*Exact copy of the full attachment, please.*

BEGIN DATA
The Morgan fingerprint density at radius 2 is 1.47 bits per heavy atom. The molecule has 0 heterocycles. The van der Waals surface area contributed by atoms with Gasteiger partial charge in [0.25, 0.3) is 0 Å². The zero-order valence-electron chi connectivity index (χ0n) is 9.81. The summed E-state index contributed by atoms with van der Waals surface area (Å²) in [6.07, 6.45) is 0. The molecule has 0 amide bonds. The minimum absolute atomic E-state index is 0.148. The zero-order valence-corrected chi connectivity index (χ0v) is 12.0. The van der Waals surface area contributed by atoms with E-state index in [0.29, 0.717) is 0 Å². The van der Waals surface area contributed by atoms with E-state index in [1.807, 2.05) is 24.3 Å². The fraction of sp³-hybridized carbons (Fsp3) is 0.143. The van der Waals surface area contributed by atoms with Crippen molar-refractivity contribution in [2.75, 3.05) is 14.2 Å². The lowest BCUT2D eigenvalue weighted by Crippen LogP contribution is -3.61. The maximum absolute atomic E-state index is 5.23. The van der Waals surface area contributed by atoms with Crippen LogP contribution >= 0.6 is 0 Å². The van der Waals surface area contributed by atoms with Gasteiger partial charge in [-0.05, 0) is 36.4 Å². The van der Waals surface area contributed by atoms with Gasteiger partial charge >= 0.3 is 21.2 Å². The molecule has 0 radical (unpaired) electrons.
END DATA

The Morgan fingerprint density at radius 2 is 1.47 bits per heavy atom. The molecule has 0 heterocycles. The van der Waals surface area contributed by atoms with Gasteiger partial charge in [0.25, 0.3) is 0 Å². The zero-order valence-electron chi connectivity index (χ0n) is 9.81. The summed E-state index contributed by atoms with van der Waals surface area (Å²) in [6.07, 6.45) is 0. The molecule has 0 amide bonds. The minimum absolute atomic E-state index is 0.148. The zero-order valence-corrected chi connectivity index (χ0v) is 12.0. The van der Waals surface area contributed by atoms with E-state index in [0.29, 0.717) is 0 Å². The van der Waals surface area contributed by atoms with E-state index in [1.807, 2.05) is 24.3 Å². The fraction of sp³-hybridized carbons (Fsp3) is 0.143. The van der Waals surface area contributed by atoms with Crippen molar-refractivity contribution in [2.75, 3.05) is 14.2 Å². The lowest BCUT2D eigenvalue weighted by Crippen LogP contribution is -3.61. The maximum absolute atomic E-state index is 5.23. The van der Waals surface area contributed by atoms with Crippen LogP contribution >= 0.6 is 0 Å². The van der Waals surface area contributed by atoms with Gasteiger partial charge in [-0.05, 0) is 36.4 Å². The van der Waals surface area contributed by atoms with Gasteiger partial charge >= 0.3 is 21.2 Å². The molecule has 0 radical (unpaired) electrons.